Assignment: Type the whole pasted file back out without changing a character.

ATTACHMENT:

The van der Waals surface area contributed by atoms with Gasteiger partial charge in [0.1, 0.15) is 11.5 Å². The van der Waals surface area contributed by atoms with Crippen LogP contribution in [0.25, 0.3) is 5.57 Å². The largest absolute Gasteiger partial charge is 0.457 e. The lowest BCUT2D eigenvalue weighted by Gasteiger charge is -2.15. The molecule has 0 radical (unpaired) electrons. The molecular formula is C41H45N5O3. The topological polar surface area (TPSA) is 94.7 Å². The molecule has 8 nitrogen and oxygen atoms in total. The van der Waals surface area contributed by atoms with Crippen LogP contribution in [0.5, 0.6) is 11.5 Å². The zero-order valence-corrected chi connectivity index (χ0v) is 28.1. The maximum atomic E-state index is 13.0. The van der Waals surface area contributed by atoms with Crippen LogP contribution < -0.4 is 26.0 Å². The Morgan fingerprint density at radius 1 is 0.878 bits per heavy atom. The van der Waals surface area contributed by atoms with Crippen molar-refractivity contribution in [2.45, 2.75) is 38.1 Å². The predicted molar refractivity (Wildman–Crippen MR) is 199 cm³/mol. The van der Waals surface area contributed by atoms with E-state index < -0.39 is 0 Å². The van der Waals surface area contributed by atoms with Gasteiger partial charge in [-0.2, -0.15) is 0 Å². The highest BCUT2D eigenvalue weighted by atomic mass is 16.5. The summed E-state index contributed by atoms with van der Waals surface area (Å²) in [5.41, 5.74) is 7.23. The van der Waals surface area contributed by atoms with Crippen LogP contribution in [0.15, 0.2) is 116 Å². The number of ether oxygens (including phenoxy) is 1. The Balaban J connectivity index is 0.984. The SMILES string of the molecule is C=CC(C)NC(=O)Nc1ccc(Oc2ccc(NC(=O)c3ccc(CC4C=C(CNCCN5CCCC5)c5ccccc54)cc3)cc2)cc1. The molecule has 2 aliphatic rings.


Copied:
The van der Waals surface area contributed by atoms with Gasteiger partial charge in [0.1, 0.15) is 11.5 Å². The van der Waals surface area contributed by atoms with Crippen LogP contribution in [0.25, 0.3) is 5.57 Å². The largest absolute Gasteiger partial charge is 0.457 e. The lowest BCUT2D eigenvalue weighted by Gasteiger charge is -2.15. The molecule has 0 radical (unpaired) electrons. The molecular formula is C41H45N5O3. The topological polar surface area (TPSA) is 94.7 Å². The molecule has 8 nitrogen and oxygen atoms in total. The van der Waals surface area contributed by atoms with Crippen LogP contribution in [0.5, 0.6) is 11.5 Å². The zero-order valence-corrected chi connectivity index (χ0v) is 28.1. The maximum atomic E-state index is 13.0. The van der Waals surface area contributed by atoms with Crippen LogP contribution < -0.4 is 26.0 Å². The Morgan fingerprint density at radius 1 is 0.878 bits per heavy atom. The van der Waals surface area contributed by atoms with Crippen molar-refractivity contribution in [2.45, 2.75) is 38.1 Å². The predicted molar refractivity (Wildman–Crippen MR) is 199 cm³/mol. The van der Waals surface area contributed by atoms with E-state index < -0.39 is 0 Å². The van der Waals surface area contributed by atoms with Gasteiger partial charge in [-0.2, -0.15) is 0 Å². The highest BCUT2D eigenvalue weighted by atomic mass is 16.5. The summed E-state index contributed by atoms with van der Waals surface area (Å²) in [5.41, 5.74) is 7.23. The van der Waals surface area contributed by atoms with Crippen LogP contribution in [0.15, 0.2) is 116 Å². The number of ether oxygens (including phenoxy) is 1. The Balaban J connectivity index is 0.984. The SMILES string of the molecule is C=CC(C)NC(=O)Nc1ccc(Oc2ccc(NC(=O)c3ccc(CC4C=C(CNCCN5CCCC5)c5ccccc54)cc3)cc2)cc1. The molecule has 2 aliphatic rings.